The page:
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Changing Magnetic field inducing an electric field

  1. Oct 18, 2011 #1
    1. The problem statement, all variables and given/known data

    There is an infinite cylindrical cavity of radius 5m with a uniform magnetic field along the axis with an amplitude varying at some instant, with dB/dt = 0.05Ts^-1. Apply the integral form of Faraday's law and sketch the electric field induced in the plane perpendicular to the axis as a function of the distance from the centre r and evaluate it at r = 2m and r = 10m.

    2. Relevant equations

    [itex]\oint[/itex] E.dl = - [itex]d/dt[/itex][itex]\int[/itex]B.dS

    3. The attempt at a solution

    What I don't understand here is how I would sketch the electric field. I've worked out the Electric field in the theta-hat direction (that would be the only component of E.dl that isn't cancelled out) to be -0.05Vm^-1 for r=2 and -0.0625 Vm^-1 for r = 10.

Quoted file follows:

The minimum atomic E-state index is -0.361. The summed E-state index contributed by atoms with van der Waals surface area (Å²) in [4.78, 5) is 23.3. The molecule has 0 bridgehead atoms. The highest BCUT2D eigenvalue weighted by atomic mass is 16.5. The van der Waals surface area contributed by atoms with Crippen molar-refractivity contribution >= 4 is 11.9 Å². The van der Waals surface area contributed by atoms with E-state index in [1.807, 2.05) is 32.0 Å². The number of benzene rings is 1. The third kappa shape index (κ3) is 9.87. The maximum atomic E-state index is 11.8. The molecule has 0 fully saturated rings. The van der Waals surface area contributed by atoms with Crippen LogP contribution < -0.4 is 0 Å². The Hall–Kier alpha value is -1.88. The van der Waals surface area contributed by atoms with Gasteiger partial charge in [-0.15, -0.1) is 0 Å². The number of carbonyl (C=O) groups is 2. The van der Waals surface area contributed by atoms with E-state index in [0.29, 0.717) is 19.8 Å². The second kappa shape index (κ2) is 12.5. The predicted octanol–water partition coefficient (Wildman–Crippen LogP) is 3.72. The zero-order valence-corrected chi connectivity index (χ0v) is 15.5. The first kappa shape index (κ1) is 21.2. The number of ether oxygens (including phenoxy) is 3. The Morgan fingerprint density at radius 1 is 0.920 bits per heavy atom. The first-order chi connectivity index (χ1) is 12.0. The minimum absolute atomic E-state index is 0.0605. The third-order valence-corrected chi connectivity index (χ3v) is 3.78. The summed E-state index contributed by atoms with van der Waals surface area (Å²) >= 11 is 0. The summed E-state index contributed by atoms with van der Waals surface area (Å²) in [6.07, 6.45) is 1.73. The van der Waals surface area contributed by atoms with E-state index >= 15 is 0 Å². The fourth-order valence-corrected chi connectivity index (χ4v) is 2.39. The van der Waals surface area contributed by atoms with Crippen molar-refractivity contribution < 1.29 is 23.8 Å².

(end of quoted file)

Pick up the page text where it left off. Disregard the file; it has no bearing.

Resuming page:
How can the electric field be in the theta-hat direction? That makes no sense to me, it suggests the field lines are loops around the cylindrical cavity, and thus have no source or sink, which is an impossibility. But then again, E.dl only works out to give |E|dl where |E| would be in the theta-hat direction.

    Anyone understand....? I don't.
     
  2. jcsd
  3. Oct 19, 2011 #2
    That's cool, yes? The divergence of the electric field occurs when we have charge around, if there is no charge around then if there is electric field around the lines must close on themselves, see,

    http://www.asiaman.net/androo/academics/TAing/phys24/week2/ [Broken]
     
    Last edited by a moderator: May 5, 2017
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